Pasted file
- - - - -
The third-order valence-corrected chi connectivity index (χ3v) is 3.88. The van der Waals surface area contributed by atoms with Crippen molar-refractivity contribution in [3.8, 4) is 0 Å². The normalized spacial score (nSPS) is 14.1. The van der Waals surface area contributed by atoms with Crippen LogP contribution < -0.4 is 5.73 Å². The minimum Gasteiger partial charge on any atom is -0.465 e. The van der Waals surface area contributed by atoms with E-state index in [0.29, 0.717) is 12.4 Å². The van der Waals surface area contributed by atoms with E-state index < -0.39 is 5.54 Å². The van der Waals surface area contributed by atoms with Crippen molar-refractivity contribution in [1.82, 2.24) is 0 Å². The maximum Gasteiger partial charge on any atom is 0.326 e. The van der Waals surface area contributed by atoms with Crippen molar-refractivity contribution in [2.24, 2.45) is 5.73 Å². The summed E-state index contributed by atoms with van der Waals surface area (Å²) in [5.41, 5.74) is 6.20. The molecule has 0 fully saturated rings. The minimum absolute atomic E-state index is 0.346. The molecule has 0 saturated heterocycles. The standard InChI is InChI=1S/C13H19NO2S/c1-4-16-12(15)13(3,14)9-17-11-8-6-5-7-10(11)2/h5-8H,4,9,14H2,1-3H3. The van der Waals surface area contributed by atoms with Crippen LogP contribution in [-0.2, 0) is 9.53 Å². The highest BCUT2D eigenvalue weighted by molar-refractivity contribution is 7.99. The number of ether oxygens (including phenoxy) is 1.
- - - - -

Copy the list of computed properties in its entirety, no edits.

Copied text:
The third-order valence-corrected chi connectivity index (χ3v) is 3.88. The van der Waals surface area contributed by atoms with Crippen molar-refractivity contribution in [3.8, 4) is 0 Å². The normalized spacial score (nSPS) is 14.1. The van der Waals surface area contributed by atoms with Crippen LogP contribution < -0.4 is 5.73 Å². The minimum Gasteiger partial charge on any atom is -0.465 e. The van der Waals surface area contributed by atoms with E-state index in [0.29, 0.717) is 12.4 Å². The van der Waals surface area contributed by atoms with E-state index < -0.39 is 5.54 Å². The van der Waals surface area contributed by atoms with Crippen molar-refractivity contribution in [1.82, 2.24) is 0 Å². The maximum Gasteiger partial charge on any atom is 0.326 e. The van der Waals surface area contributed by atoms with Crippen molar-refractivity contribution in [2.24, 2.45) is 5.73 Å². The summed E-state index contributed by atoms with van der Waals surface area (Å²) in [5.41, 5.74) is 6.20. The molecule has 0 fully saturated rings. The minimum absolute atomic E-state index is 0.346. The molecule has 0 saturated heterocycles. The standard InChI is InChI=1S/C13H19NO2S/c1-4-16-12(15)13(3,14)9-17-11-8-6-5-7-10(11)2/h5-8H,4,9,14H2,1-3H3. The van der Waals surface area contributed by atoms with Crippen LogP contribution in [-0.2, 0) is 9.53 Å². The highest BCUT2D eigenvalue weighted by molar-refractivity contribution is 7.99. The number of ether oxygens (including phenoxy) is 1.